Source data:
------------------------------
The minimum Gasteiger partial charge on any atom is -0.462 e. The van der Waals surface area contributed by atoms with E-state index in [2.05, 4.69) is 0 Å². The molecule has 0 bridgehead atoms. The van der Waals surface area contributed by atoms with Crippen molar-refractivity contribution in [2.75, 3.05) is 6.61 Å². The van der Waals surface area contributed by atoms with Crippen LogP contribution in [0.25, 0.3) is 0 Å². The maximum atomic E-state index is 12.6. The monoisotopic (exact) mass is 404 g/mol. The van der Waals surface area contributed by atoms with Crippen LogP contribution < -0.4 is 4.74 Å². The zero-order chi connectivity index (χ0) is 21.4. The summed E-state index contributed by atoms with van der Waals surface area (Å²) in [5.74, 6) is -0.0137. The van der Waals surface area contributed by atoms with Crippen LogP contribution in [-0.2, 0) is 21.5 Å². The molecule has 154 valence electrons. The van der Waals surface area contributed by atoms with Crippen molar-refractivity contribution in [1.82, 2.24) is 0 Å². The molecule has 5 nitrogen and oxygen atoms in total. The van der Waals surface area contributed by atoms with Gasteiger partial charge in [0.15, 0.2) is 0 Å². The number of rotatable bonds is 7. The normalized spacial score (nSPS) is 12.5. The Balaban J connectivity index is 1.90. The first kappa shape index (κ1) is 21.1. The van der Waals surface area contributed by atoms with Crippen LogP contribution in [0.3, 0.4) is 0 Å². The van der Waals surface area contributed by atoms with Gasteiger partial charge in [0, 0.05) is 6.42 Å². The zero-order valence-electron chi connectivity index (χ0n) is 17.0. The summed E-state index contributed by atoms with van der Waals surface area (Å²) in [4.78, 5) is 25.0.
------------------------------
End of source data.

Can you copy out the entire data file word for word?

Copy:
The minimum Gasteiger partial charge on any atom is -0.462 e. The van der Waals surface area contributed by atoms with E-state index in [2.05, 4.69) is 0 Å². The molecule has 0 bridgehead atoms. The van der Waals surface area contributed by atoms with Crippen molar-refractivity contribution in [2.75, 3.05) is 6.61 Å². The van der Waals surface area contributed by atoms with Crippen LogP contribution in [0.25, 0.3) is 0 Å². The maximum atomic E-state index is 12.6. The monoisotopic (exact) mass is 404 g/mol. The van der Waals surface area contributed by atoms with Crippen LogP contribution < -0.4 is 4.74 Å². The zero-order chi connectivity index (χ0) is 21.4. The summed E-state index contributed by atoms with van der Waals surface area (Å²) in [5.74, 6) is -0.0137. The van der Waals surface area contributed by atoms with Crippen LogP contribution in [-0.2, 0) is 21.5 Å². The molecule has 154 valence electrons. The van der Waals surface area contributed by atoms with Crippen molar-refractivity contribution in [1.82, 2.24) is 0 Å². The molecule has 5 nitrogen and oxygen atoms in total. The van der Waals surface area contributed by atoms with Gasteiger partial charge in [0.15, 0.2) is 0 Å². The number of rotatable bonds is 7. The normalized spacial score (nSPS) is 12.5. The Balaban J connectivity index is 1.90. The first kappa shape index (κ1) is 21.1. The van der Waals surface area contributed by atoms with Crippen LogP contribution in [0.3, 0.4) is 0 Å². The van der Waals surface area contributed by atoms with Gasteiger partial charge in [0, 0.05) is 6.42 Å². The zero-order valence-electron chi connectivity index (χ0n) is 17.0. The summed E-state index contributed by atoms with van der Waals surface area (Å²) in [4.78, 5) is 25.0.